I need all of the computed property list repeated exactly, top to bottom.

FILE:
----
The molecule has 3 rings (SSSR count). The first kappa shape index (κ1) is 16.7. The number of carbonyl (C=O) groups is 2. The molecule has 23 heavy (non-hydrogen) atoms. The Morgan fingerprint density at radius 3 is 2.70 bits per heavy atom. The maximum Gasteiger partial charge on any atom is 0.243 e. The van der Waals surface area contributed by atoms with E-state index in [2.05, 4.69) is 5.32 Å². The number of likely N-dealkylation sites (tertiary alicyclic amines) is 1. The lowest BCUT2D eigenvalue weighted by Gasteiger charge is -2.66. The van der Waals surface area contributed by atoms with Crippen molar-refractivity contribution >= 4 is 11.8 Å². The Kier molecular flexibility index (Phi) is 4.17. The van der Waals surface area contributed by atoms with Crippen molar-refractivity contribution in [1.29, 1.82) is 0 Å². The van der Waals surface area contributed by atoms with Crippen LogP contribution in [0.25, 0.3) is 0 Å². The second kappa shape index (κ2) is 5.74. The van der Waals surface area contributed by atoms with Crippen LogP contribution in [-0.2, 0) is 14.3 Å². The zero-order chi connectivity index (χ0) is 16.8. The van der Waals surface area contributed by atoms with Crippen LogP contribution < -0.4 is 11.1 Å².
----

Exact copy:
The molecule has 3 rings (SSSR count). The first kappa shape index (κ1) is 16.7. The number of carbonyl (C=O) groups is 2. The molecule has 23 heavy (non-hydrogen) atoms. The Morgan fingerprint density at radius 3 is 2.70 bits per heavy atom. The maximum Gasteiger partial charge on any atom is 0.243 e. The van der Waals surface area contributed by atoms with E-state index in [2.05, 4.69) is 5.32 Å². The number of likely N-dealkylation sites (tertiary alicyclic amines) is 1. The lowest BCUT2D eigenvalue weighted by Gasteiger charge is -2.66. The van der Waals surface area contributed by atoms with Crippen molar-refractivity contribution >= 4 is 11.8 Å². The Kier molecular flexibility index (Phi) is 4.17. The van der Waals surface area contributed by atoms with Crippen molar-refractivity contribution in [1.29, 1.82) is 0 Å². The van der Waals surface area contributed by atoms with Crippen LogP contribution in [0.25, 0.3) is 0 Å². The second kappa shape index (κ2) is 5.74. The van der Waals surface area contributed by atoms with Crippen LogP contribution in [-0.2, 0) is 14.3 Å². The zero-order chi connectivity index (χ0) is 16.8. The van der Waals surface area contributed by atoms with Crippen LogP contribution < -0.4 is 11.1 Å².